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Tuesday, 18 February 2014

Where to cruise in 2014.

I was poking about among the C&RT website and came across the Annual Lockage Report 2013.
It made interesting reading. Lockage is the use of a lock and not the number of boats using it as it could be possible for four boats to use a broad lock. However there are figures for the number of boats using certain locks. In general it would seem that the areas we cruised last year were the quiet ones. That suits me fine as I'm not keen on linear car parks at locks and shops etc. What the figures did show was that 2012 must have been a terrible year for cruising as the figures dived compared with the 2011 numbers. I was also surprised that with such a lovely summer as we had in 2013 the numbers did not surpass the 2011 figures. I have read and heard anecdotaly that lots of boats being sold last year. Maybe it is true that the majority of them have been sold to provide habitation in marinas and on permanent moorings rather than get out and about on the system. I would have thought that if anything was going to tempt folk out it would have been the weather last year.

Thinking back to last year I would say out busiest spots would have been the Middlewich Branch of the Shropshire Union, but that was down about 10%. But then we wouldn't have enjoyed the lovely scenery, walks and beautiful sunsets.

Watching the sunset over Church Minshull.

Another busy place was Nantwich with it always seeming to be difficult to find a berth near the town. But then again when we did we discovered a great little town with loads of old buildings and shops and a couple of good nights in the local friendly pubs.

Queens Hotel, Nantwich.

The Shropshire Union to Chester was also busy but the trip to that fair city must be worth a bit of a queue, although we didn't, there were just more boats about. This was in August though so peak season in any year.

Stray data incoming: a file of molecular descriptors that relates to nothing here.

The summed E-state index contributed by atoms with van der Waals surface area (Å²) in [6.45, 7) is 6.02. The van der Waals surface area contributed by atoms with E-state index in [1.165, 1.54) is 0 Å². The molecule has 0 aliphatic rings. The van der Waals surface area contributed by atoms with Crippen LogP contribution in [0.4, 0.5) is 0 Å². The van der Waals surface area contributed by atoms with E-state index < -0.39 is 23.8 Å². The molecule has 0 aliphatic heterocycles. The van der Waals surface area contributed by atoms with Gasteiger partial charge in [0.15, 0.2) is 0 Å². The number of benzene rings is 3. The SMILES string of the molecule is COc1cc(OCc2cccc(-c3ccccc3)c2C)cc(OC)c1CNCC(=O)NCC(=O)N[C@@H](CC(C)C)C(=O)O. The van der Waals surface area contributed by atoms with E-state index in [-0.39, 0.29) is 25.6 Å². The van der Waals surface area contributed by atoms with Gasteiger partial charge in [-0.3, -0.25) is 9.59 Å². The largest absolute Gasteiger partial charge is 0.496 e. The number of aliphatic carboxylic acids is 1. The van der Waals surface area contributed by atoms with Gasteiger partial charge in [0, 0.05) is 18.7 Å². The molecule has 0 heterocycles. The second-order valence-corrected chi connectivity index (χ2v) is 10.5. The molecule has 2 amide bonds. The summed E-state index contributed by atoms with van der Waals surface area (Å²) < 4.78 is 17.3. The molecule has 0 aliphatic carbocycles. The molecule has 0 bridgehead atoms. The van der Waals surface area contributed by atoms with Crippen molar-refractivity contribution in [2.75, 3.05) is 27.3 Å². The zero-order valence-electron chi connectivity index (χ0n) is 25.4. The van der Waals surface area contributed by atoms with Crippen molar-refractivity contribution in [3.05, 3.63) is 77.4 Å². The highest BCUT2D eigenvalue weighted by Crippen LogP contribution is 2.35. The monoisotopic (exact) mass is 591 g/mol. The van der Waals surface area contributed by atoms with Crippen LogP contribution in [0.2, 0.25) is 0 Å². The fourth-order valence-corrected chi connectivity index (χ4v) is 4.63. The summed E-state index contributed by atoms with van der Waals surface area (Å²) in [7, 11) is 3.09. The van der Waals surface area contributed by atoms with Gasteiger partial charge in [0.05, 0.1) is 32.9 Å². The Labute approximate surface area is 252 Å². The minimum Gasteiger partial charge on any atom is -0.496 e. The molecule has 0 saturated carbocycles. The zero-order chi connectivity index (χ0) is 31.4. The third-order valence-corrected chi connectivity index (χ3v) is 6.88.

In the rock cutting at the foot of the walls of Chester.

On the other hand our cruise around the backwaters of the Midlands was definitely quiet and this was borne out by the figures as it appears to be about 20% down. I loved the 'Curley Wyrley' and the outer reaches of the BCN. Birmingham centre is always a delight for me as the contrast of the busy second city and the quiet canals is great.

I don't look too happy but I love the Old Turn area of Brum.

Over the Huddersfield Narrow was just fantastic and only about four boats moving the whole way, plus a three mile tunnel and a jazz festival in Marsden. What's not to like!

Coming down the eastern side of the the Huddersfield Narrow.

The Aire and Calder were quiet and quite majestic on the river sections. It would be very different in the conditions now mind. The Sheffield and Stainforth and keadby Canals were also lonely places but with the wide open spaces and automated locks were a revelation to us.
Approaching Castleford flood lock.

I hope that were are as lucky again this year. We haven't definitely settled on our route yet but there will be new waterways for us for sure and I'm not sure whether we will make it down to the honey pot places in the south. Where ever we go I am looking forward to it though.

PS. After my last blog, I think it was, I saw a piece in the Sunday Times about Iceland planning to lay an underground cable to export power that they can make in a green fashion by geothermal. This would involve a High Voltage Direct Current cable. This could tie in with the plan for laying such under a new grand trunk canal scheme. As Iceland have a surplus of cheap and green fuel, and are a 'friendly' nation (If you don't count the Cod Wars) it could add a plus for the new canal.

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